Somewhere in the United Center in Chicago, there’s a kitchen sink missing. That’s because the Blackhawks threw everything — including the kitchen sink — at the Bruins in Game 2 of the Stanley Cup Final on Saturday night.
The Hawks came out like gangbusters, looking to build on any sort of momentum that may have built after their triple-overtime win in Game 1. To say the ice was tilted would be an understatement. Chicago gave the Bruins everything it had in the first 20 minutes, but it only took a 1-0 lead to the dressing room.
That’s because the Bruins had Tuukka Rask in net, and the Boston netminder did everything he could to make sure Patrick Sharp‘s goal 11:22 into the first was all the Blackhawks would get. The Hawks put 19 shots on net in the first, and Rask stopped 18 of them.
“Well, we were definitely in survival mode there for a bit,” Rask said. “It looked like they had more guys out there than we did. They were bouncing on every single puck in front of the net, had a lot of chances. We definitely played pretty bad. But, you know, it was good that we were only down by one and regrouped after that.”
Thanks to Rask’s efforts, the Bruins went to their own dressing room trailing just 1-0 after the first period where they were able to regroup, knowing full well it could have been a lot worse.
“We were certainly grateful Tuukka played the way he did for us in the first,” Bruins defenseman Dennis Seidenberg said. “We knew we shouldn’t have been down by one. They had so many chances, so many shots on net and Tuukka saved us quite a few times. For us to be only down one, we knew we were lucky.”
It wasn’t just the volume of chances that Rask had to turn away, but it was also the quality of chances. Rask’s early glove save on Nick Leddy set the tone, but he also made big saves on Sharp, Marian Hossa and Michael Frolik to keep the game in check.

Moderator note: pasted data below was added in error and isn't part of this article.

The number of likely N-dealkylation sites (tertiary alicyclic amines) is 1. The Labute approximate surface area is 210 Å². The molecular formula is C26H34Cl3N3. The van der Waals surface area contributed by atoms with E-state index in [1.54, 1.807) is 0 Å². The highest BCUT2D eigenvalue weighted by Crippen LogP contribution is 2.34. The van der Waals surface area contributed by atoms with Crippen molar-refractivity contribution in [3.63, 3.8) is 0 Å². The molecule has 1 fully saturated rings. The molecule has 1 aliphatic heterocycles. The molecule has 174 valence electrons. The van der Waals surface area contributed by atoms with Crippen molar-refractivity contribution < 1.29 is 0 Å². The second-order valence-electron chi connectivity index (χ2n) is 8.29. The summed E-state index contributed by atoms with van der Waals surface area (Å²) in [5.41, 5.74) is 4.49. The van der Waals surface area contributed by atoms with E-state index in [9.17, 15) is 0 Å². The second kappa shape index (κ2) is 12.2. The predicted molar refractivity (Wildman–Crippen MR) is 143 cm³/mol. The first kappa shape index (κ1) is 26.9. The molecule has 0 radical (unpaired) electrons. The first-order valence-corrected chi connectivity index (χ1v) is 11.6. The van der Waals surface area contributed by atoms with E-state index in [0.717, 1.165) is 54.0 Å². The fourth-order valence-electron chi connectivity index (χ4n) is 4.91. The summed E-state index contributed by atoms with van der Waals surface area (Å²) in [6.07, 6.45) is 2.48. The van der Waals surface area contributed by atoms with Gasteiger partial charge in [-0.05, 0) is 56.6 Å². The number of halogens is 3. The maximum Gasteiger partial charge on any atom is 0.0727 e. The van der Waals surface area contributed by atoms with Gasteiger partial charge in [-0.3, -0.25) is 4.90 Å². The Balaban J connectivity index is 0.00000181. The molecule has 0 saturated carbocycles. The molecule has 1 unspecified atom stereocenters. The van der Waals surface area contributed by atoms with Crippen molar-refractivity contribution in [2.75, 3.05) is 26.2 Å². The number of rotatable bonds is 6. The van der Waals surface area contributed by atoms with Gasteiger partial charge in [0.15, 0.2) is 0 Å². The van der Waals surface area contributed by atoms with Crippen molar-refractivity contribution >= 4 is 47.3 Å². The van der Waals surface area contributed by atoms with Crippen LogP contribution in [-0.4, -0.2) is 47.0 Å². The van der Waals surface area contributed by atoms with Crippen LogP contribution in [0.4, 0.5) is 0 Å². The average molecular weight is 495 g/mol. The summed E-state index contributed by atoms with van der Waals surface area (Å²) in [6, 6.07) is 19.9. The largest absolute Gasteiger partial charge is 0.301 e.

The Bruins appeared to make it a point to repay Rask after the first period. The Bruins tightened up in all three zones, and they limited the Blackhawks’ chances the rest of the night. After the 19 first-period shots, Chicago could only muster 15 shots total in the second, third and overtime periods.
“I think obviously our players responded to that [first-period performance],” Bruins head coach Claude Julien said. “We at least gave him a little bit of an opportunity to catch his breath again. That first period, like I said, was extremely hard for him. But thankfully our guys rewarded him with that effort by being a lot better in front of him for the rest of that game.”
Those rewards culminated with Daniel Paille‘s game-winning goal in overtime to even the series.
It’s a well-deserved reward for Rask who is certainly on the short list of Conn Smythe Award front-runners. Rask is now 13-5-2 with a 1.73 goals against average (good for second in the league by just .01 goals) for the playoffs, and he boasts a league-leading .944 save percentage. He’s already seen 97 shots in the first two games of the Cup Final, stopping 92 of them with a couple of fluky tallies in the Game 1 loss.
“No question about it, if you have a good goalie, a confident goalie, it gives you extra confidence for the team,” Bruins winger Jaromir Jagr said. “When the goalies are in the zone, no matter how good you are, it’s tough to score on them. I can see it in practices, I don’t think — I haven’t scored in the games, but I don’t think I’ve scored in practices.”
The Bruins got away with one of their worst periods in a long time Saturday night, and they’re still able to head home with the series tied. They owe Rask a big thank you for that.